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Support for Ukraine becomes the focus of Italy's politics


Italy's far-right leader, Giorgia Meloni, was sworn in earlier today as the country's first woman prime minister. As the historic day approached, her right-wing coalition seemed close to fracturing after a recording surfaced of former prime minister and coalition member Silvio Berlusconi praising Russian President Vladimir Putin. Meloni was so angered that she threatened to break up the coalition if Berlusconi and other coalition allies didn't commit to supporting Ukraine. They apparently got on board. And on Friday, Meloni was asked by the country's president to form a new government. Less than 24 hours later, the new prime minister took the oath of office.


PRIME MINISTER GIORGIA MELONI: (Non-English language spoken).

THOMPSON: Meloni is clearly trying to focus on the future. But how will such a public split over Ukraine and Russia, a key issue for Italians and Europeans, affect the coalition that seemed so strong just a month ago? And what does it mean for continued European Union support for Ukraine? To untangle all of this, we're joined by NPR's correspondent in Rome, Sylvia Poggioli. Thanks for joining us, Sylvia.

SYLVIA POGGIOLI, BYLINE: Thanks for having me.

THOMPSON: Former Prime Minister Silvio Berlusconi has been gaffe-prone for much of his long career. What exactly did he say? And why did it create such a stir for Meloni just as she was about to take power?

POGGIOLI: Well, Berlusconi's gushing remarks about his good friend Vladimir Putin were ostensibly recorded surreptitiously, and they completely contradict Italy's very pro-Ukraine policy position, which, under outgoing Prime Minister Mario Draghi, was the toughest among the European Union partners against Russian aggression.


SILVIO BERLUSCONI: (Non-English language spoken).

POGGIOLI: I've reconnected with President Putin. He sent me 20 bottles of vodka and a really sweet letter for my birthday. That's what Berlusconi said. I responded with a similarly sweet letter. And Berlusconi even blamed Ukraine for provoking the war. Now, Meloni was furious. She responded immediately, saying her government will be firmly pro-NATO and pro-European Union, and whoever doesn't agree has no place in her government.

THOMPSON: So Italy - it's third-largest economy in the EU. What does this all mean for the bloc as it continues to make support for Ukraine a priority? And also, is Italy seen as possibly weakening in its support?

POGGIOLI: Well, again, thanks to the outgoing Draghi government, Italy substantially lessened its dependency on Russian energy supplies. But inflation and utility bills are surging. And in the weeks to come, Meloni will have to deal with growing opposition left to right to supporting Ukraine and costly sanctions against Russia. You know, even the Catholic Church, which has considerable political clout here, is pushing for peace talks to end the war, and that translates into Ukraine surrendering territory to Russia. Meloni recently vowed to keep sending weapons to Ukraine, but she may soon feel the pressure to soften her stance. And that would really cause a big fracture in the United Western stance against Russia.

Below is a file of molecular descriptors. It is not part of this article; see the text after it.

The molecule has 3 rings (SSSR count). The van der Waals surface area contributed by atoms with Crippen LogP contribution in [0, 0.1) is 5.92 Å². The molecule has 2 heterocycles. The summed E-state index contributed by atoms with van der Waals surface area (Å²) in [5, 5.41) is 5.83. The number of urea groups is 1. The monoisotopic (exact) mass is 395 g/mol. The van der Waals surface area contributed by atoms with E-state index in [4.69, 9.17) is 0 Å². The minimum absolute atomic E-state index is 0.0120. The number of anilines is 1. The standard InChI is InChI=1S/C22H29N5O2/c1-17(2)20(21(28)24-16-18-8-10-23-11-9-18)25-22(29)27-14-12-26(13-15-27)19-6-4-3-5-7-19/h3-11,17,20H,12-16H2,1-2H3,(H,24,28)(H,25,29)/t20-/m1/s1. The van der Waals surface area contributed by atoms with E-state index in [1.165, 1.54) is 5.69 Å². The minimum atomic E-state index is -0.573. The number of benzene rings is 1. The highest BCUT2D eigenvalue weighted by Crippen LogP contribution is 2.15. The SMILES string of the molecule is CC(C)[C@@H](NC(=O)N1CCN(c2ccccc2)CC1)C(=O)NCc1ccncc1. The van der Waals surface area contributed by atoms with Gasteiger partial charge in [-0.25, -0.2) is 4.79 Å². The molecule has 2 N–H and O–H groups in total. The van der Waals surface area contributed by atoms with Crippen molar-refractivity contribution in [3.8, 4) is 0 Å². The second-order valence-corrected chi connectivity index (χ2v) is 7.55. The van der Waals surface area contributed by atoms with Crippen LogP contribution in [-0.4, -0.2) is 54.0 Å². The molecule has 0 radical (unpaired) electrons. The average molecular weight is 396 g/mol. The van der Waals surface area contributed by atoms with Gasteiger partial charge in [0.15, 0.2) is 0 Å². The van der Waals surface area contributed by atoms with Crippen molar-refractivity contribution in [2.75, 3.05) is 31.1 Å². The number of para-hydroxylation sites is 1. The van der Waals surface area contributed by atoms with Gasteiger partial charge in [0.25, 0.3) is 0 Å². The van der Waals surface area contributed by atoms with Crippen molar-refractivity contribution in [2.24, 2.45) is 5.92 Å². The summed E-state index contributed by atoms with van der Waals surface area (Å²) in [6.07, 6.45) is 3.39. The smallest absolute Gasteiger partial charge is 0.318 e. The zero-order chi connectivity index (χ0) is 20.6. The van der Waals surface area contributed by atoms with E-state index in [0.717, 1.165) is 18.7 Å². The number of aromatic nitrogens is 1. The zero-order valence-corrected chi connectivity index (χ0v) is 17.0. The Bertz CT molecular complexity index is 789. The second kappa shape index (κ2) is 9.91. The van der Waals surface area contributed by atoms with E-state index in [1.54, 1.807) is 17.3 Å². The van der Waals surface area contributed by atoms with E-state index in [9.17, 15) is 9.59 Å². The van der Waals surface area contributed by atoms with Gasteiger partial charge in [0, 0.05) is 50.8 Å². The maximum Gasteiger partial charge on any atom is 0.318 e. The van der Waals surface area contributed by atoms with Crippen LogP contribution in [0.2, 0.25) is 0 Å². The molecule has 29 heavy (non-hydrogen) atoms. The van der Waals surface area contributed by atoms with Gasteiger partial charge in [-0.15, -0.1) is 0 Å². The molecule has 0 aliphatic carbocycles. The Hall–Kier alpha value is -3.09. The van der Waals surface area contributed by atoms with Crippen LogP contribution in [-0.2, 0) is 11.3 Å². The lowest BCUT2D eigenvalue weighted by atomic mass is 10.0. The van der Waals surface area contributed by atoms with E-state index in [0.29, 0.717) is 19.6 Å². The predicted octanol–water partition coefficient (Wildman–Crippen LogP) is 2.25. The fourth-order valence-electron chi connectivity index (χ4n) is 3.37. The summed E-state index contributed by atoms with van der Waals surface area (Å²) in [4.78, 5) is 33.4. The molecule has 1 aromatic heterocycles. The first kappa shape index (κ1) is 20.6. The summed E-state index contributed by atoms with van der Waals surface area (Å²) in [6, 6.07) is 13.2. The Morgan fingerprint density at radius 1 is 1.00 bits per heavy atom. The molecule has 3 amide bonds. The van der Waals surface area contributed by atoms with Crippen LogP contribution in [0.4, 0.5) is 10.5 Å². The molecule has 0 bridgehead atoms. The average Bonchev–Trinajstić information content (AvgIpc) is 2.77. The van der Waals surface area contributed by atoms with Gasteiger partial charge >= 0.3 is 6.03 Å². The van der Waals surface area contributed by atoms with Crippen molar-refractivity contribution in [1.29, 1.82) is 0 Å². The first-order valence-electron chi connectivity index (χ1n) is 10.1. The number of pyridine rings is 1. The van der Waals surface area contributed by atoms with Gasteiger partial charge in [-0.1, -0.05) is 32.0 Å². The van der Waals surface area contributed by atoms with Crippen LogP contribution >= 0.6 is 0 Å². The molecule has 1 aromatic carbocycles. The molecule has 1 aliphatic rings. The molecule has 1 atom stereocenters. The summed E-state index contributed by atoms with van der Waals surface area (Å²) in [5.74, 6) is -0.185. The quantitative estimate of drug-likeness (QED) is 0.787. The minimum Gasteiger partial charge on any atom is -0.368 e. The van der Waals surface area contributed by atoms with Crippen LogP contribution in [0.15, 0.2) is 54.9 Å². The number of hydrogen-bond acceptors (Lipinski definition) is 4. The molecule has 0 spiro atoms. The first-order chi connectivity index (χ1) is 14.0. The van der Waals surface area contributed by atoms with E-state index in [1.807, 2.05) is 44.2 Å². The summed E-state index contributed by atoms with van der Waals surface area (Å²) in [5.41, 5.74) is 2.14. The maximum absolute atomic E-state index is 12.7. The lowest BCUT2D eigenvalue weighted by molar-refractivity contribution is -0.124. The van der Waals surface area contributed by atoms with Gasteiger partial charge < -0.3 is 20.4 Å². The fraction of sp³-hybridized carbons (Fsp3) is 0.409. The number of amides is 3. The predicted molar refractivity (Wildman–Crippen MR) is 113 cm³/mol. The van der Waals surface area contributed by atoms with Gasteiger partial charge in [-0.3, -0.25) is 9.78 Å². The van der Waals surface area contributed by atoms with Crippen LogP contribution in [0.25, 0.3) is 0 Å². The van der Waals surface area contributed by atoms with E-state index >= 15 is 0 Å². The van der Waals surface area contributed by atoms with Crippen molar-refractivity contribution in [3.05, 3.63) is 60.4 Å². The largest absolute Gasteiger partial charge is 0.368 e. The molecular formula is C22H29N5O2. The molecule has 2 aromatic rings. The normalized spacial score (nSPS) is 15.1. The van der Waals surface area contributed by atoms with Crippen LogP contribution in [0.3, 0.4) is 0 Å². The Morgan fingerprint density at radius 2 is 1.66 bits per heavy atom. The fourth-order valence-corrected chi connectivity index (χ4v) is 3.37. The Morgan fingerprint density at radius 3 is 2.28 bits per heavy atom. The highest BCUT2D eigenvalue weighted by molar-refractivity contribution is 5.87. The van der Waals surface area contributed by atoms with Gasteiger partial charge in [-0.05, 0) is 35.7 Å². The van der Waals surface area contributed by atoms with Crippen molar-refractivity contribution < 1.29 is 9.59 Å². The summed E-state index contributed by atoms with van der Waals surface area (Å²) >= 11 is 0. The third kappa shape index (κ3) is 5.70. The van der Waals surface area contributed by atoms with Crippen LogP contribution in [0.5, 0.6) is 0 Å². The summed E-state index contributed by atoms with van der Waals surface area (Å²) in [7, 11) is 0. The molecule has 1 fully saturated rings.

THOMPSON: Are there other issues that EU leaders are concerned about with Meloni in charge of Italy?

POGGIOLI: Yeah, there are many. You know, she - and Meloni in the past was a fierce critic of the EU. She even called for leaving the common currency, the euro. She's softened her position on that. But, you know, she's a friend of Europe's most right-wing leaders, Hungary's illiberal Viktor Orban, Poland's right-wing Law and Justice Party and France's hard-right Marine Le Pen. The EU officials in Brussels worry that the right-wing Eurosceptic bloc could be strengthened if Meloni's new government joins forces with them, and that would just cause a lot of disunity and more problems.

You know, there's also the unresolved issue of Maloney's party's roots in the ashes of fascism, and she's never repudiated fascism. Her choice of ministers has raised concerns about human rights. Several Italian commentators describe her Cabinet lineup as nativist, meaning it promotes the interest of native-born inhabitants against those of immigrants. The newly named Ministry of Family Natality and Equal Opportunity will be headed by a diehard opponent of LGBTQ rights and assisted fertility. So feminists and human rights activists are loudly condemning the new government.

And you know, you already hear a cultural as well as political shift in the language. Meloni talks about nation, not country. She uses the word patriots, not citizens. The Economic Development Ministry has added the words made in Italy. The Agriculture Ministry has added food sovereignty. It also sounds, you know, very protectionist, inward looking, fearful of the outside. And frankly, it harks back to Italy's bleak, undemocratic past.

THOMPSON: That's NPR's Sylvia Poggioli in Rome. Thank you, Sylvia.

POGGIOLI: Thank you, Cheryl. Transcript provided by NPR, Copyright NPR.

Sylvia Poggioli is senior European correspondent for NPR's International Desk covering political, economic, and cultural news in Italy, the Vatican, Western Europe, and the Balkans. Poggioli's on-air reporting and analysis have encompassed the fall of communism in Eastern Europe, the turbulent civil war in the former Yugoslavia, and how immigration has transformed European societies.